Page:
- About this Journal
- Abstracting and Indexing
- Aims and Scope
- Article Processing Charges
- Articles in Press
- Author Guidelines
- Bibliographic Information
- Citations to this Journal
- Contact Information
- Editorial Board
- Editorial Workflow
- Free eTOC Alerts
- Publication Ethics
- Submit a Manuscript
- Table of Contents
Case Reports in Ophthalmological Medicine
Volume 2012 (2012), Article ID 853584, 3 pages
Ipsilateral Rotational Autokeratoplasty for the Management of Traumatic Corneal Scar
1Umraniye Training and Research Hospital, Eye Clinic, 34000 Istanbul, Turkey
2Department of Ophthalmology, Medeniyet University Göztepe Training and Research Hospital, 34000 Istanbul, Turkey
Received 16 August 2012; Accepted 25 September 2012
Academic Editors: A. Ferreras and D. K. Roberts
Copyright © 2012 Alime Günes et al. This is an open access article distributed under the Creative Commons Attribution License, which permits unrestricted use, distribution, and reproduction in any medium, provided the original work is properly cited.
A 40-years-old male patient with a corneal scar secondary to perforating eye injury had undergone ipsilateral rotational autokeratoplasty in our clinics. The corneal scar involved the pupillary area. The patient had a preoperative visual acuity of counting fingers. The patient’s cornea was trephined with a 0.5 mm temporal decentration. The 8.0 mm autograft was rotated approximately 180° to relocate the scar to the temporal aspect of the cornea. The final position of the corneal scar was temporal of the visual axis and central area was clear. The visual acuity at 1-, 3-, and 6-months followups was better than the first visual acuity in the patient. Ipsilateral rotational autokeratoplasty has many advantages over conventional keratoplasty. There is no risk of immunological rejection of the graft, postoperative corticosteroids are not needed as frequently, and donor cornea is not required. A rotational autograft can be a powerful alternative to conventional keratoplasty for some patients with traumatic corneal scars.
Corneal scars following penetrating corneal injuries cause significant visual reduction. Direct obscuration of rays by the corneal opacity and the irregular corneal astigmatism due to traumatic corneal injury are the reasons for visual impairment . Commonly practiced method of treatment of corneal opacities is penetrating keratoplasty (PK). Traumatic corneal scar appears to be one of the major indications for corneal transplantation in studies from different countries [2–6]. The main problem encountered with this procedure is (early or late) graft rejection, which mandates continued followup of the patients and prompt intervention. In the event of loss of graft clarity due to graft failure, regrafting which brings a higher possibility of graft rejection is required to restore visual function .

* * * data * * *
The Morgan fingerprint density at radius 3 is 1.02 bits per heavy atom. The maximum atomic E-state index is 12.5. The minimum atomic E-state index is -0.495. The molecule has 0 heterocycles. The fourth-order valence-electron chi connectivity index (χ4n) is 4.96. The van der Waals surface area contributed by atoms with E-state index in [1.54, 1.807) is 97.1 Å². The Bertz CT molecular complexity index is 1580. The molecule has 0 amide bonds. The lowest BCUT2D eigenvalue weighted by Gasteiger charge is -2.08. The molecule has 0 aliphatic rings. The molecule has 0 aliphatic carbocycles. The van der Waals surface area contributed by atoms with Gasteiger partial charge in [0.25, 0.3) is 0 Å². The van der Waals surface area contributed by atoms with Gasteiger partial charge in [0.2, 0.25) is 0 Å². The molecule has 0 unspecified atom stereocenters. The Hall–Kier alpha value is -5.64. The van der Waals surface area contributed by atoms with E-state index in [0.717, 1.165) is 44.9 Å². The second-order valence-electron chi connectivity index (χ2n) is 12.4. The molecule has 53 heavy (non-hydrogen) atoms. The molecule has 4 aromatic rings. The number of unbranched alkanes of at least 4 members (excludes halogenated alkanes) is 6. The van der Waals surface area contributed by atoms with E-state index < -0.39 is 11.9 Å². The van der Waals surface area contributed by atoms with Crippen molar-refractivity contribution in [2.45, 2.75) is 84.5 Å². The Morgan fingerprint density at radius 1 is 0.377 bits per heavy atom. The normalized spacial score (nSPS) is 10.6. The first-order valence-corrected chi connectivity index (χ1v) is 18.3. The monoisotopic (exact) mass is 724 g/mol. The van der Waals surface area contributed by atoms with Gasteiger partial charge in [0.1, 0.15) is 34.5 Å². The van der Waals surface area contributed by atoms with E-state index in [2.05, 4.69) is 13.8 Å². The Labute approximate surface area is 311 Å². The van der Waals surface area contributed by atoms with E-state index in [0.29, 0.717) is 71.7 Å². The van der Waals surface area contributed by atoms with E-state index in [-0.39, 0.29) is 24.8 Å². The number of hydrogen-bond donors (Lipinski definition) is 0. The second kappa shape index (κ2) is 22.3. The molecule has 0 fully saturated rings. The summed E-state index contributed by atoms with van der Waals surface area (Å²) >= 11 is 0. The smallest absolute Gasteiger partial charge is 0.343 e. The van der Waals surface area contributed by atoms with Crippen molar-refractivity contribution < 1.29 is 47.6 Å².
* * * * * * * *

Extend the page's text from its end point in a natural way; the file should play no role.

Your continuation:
Autokeratoplasty has been reported as an alternative to PK in selected cases in which the patient has a nonprogressive corneal opacity and a clear cornea in one side [7–12]. Ipsilateral rotational autokeratoplasty (IRA) involves an eccentric trephination of the cornea and “dialing out” the opacity from the visual axis and “dialing in” clear peripheral cornea, thereby creating a clear visual axis. The main advantage of autokeratoplasty is that there is no immunological problem and possibility of graft rejection [10–12]. However, IRA is a treatment choice for very limited number of corneal diseases since many corneal pathologies involve the entire cornea. On the other hand, traumatic corneal scars, which generally originated from an injury with sharp objects or following car or industrial accidents, are generally in a radial fashion and eventually form linear scars. With the given advantages, IRA may be a good alternative to PK in such cases.
In this case report, we describe the surgical procedure and the results of IRA in a patient with a corneal scar secondary to penetrating eye injury.
2. Case Report
A 40-year-old male patient applied to our clinics for low vision in the right eye for one year. He had corneal saturation due to a stone hit into that eye, and the trauma resulted in central corneal scar. The patient had a visual acuity of counting fingers. Slit lamp examination showed a 3 × 2 mm corneal scar involving the pupillary area. The scar extended from nasal quadrant to the center of the cornea. B-mode ultrasound showed no retinal abnormality. His left eye was normal with 10/10 vision. The patient had given a written informed consent, and we had performed IRA.
3. Ipsilateral Rotational Autokeratoplasty
Under retrobulbar anesthesia, central cornea was marked following routine surgical area cleaning. The recipient cornea involving scar tissue was trephined with a 8 mm punch trephine in a 0.5 mm temporally decentralized fashion. The acquired autograft was rotated about 180 degrees. We tried to clear the pupillary area by placing the scar tissue temporally. The autograft was sutured to recipient cornea with continuous sutures.
Postoperatively, the patient received ofloxacin 0.3%, prednisolone acetate 1%, and preservative-free artificial tears eye drops 4 times a day for one month. Artificial tears and prednisolone acetate 1% eye drops were tapered off over 2 months.
The final position of the corneal scar was temporal of the visual axis, and central area was clear (Figure 1). The spectacle-corrected Snellen visual acuity at postoperative 1 year was 0.6. At the final visit, spherical equivalent was 3.5 diopter (D), and the patient had an astigmatism of 4.5 D. The mean keratometer value was 38.87.